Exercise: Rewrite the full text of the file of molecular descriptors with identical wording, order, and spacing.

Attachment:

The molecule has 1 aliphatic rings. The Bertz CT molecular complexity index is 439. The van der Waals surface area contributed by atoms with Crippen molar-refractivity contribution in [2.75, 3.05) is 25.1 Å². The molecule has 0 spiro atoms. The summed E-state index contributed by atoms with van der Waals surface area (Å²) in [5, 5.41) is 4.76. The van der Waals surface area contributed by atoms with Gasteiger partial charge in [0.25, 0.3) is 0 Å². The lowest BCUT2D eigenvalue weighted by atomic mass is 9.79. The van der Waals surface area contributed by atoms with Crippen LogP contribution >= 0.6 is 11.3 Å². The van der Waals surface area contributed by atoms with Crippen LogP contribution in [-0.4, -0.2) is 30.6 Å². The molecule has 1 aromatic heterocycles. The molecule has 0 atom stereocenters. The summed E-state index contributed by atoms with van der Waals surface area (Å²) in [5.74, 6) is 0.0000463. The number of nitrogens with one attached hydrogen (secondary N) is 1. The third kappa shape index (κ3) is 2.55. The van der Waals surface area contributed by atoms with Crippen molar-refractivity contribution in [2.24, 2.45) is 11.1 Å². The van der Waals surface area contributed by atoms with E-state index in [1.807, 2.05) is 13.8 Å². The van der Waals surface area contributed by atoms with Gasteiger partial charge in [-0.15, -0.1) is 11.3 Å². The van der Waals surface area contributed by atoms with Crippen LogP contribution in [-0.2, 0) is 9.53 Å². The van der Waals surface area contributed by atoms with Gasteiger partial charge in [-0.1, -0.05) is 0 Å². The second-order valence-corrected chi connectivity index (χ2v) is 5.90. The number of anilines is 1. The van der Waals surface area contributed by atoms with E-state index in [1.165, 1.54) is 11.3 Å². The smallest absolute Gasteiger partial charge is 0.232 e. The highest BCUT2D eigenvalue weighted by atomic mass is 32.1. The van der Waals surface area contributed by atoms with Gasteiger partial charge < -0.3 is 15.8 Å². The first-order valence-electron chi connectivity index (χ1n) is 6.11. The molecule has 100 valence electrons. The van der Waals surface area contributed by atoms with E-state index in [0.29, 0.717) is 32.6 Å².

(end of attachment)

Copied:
The molecule has 1 aliphatic rings. The Bertz CT molecular complexity index is 439. The van der Waals surface area contributed by atoms with Crippen molar-refractivity contribution in [2.75, 3.05) is 25.1 Å². The molecule has 0 spiro atoms. The summed E-state index contributed by atoms with van der Waals surface area (Å²) in [5, 5.41) is 4.76. The van der Waals surface area contributed by atoms with Gasteiger partial charge in [0.25, 0.3) is 0 Å². The lowest BCUT2D eigenvalue weighted by atomic mass is 9.79. The van der Waals surface area contributed by atoms with Crippen LogP contribution >= 0.6 is 11.3 Å². The van der Waals surface area contributed by atoms with Crippen LogP contribution in [-0.4, -0.2) is 30.6 Å². The molecule has 1 aromatic heterocycles. The molecule has 0 atom stereocenters. The summed E-state index contributed by atoms with van der Waals surface area (Å²) in [5.74, 6) is 0.0000463. The number of nitrogens with one attached hydrogen (secondary N) is 1. The third kappa shape index (κ3) is 2.55. The van der Waals surface area contributed by atoms with Crippen molar-refractivity contribution in [2.24, 2.45) is 11.1 Å². The van der Waals surface area contributed by atoms with E-state index in [1.807, 2.05) is 13.8 Å². The van der Waals surface area contributed by atoms with Gasteiger partial charge in [-0.15, -0.1) is 11.3 Å². The van der Waals surface area contributed by atoms with Crippen LogP contribution in [-0.2, 0) is 9.53 Å². The van der Waals surface area contributed by atoms with Gasteiger partial charge in [-0.1, -0.05) is 0 Å². The second-order valence-corrected chi connectivity index (χ2v) is 5.90. The number of anilines is 1. The van der Waals surface area contributed by atoms with E-state index in [1.165, 1.54) is 11.3 Å². The smallest absolute Gasteiger partial charge is 0.232 e. The highest BCUT2D eigenvalue weighted by atomic mass is 32.1. The van der Waals surface area contributed by atoms with Gasteiger partial charge < -0.3 is 15.8 Å². The first-order valence-electron chi connectivity index (χ1n) is 6.11. The molecule has 100 valence electrons. The van der Waals surface area contributed by atoms with E-state index in [0.29, 0.717) is 32.6 Å².